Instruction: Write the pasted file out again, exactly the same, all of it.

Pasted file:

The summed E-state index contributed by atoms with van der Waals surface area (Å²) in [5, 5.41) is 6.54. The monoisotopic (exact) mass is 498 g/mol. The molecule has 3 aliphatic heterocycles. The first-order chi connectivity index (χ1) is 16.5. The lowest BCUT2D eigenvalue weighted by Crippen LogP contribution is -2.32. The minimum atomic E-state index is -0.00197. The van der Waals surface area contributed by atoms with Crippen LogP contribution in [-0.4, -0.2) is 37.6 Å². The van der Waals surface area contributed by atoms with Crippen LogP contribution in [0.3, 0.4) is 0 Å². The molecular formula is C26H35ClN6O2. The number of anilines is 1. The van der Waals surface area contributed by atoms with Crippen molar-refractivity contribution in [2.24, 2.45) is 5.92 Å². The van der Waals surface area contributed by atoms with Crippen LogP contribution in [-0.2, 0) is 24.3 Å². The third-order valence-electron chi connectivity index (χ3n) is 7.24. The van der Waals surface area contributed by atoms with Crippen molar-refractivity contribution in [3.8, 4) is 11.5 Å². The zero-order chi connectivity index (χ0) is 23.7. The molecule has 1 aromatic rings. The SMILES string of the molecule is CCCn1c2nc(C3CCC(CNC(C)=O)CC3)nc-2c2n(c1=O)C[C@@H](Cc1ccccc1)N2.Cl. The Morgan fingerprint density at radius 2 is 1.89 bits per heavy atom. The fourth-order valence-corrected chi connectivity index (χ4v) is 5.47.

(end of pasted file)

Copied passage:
The summed E-state index contributed by atoms with van der Waals surface area (Å²) in [5, 5.41) is 6.54. The monoisotopic (exact) mass is 498 g/mol. The molecule has 3 aliphatic heterocycles. The first-order chi connectivity index (χ1) is 16.5. The lowest BCUT2D eigenvalue weighted by Crippen LogP contribution is -2.32. The minimum atomic E-state index is -0.00197. The van der Waals surface area contributed by atoms with Crippen LogP contribution in [-0.4, -0.2) is 37.6 Å². The van der Waals surface area contributed by atoms with Crippen LogP contribution in [0.3, 0.4) is 0 Å². The molecular formula is C26H35ClN6O2. The number of anilines is 1. The van der Waals surface area contributed by atoms with Crippen molar-refractivity contribution in [2.24, 2.45) is 5.92 Å². The van der Waals surface area contributed by atoms with Crippen LogP contribution in [-0.2, 0) is 24.3 Å². The third-order valence-electron chi connectivity index (χ3n) is 7.24. The van der Waals surface area contributed by atoms with Crippen molar-refractivity contribution in [3.8, 4) is 11.5 Å². The zero-order chi connectivity index (χ0) is 23.7. The molecule has 1 aromatic rings. The SMILES string of the molecule is CCCn1c2nc(C3CCC(CNC(C)=O)CC3)nc-2c2n(c1=O)C[C@@H](Cc1ccccc1)N2.Cl. The Morgan fingerprint density at radius 2 is 1.89 bits per heavy atom. The fourth-order valence-corrected chi connectivity index (χ4v) is 5.47.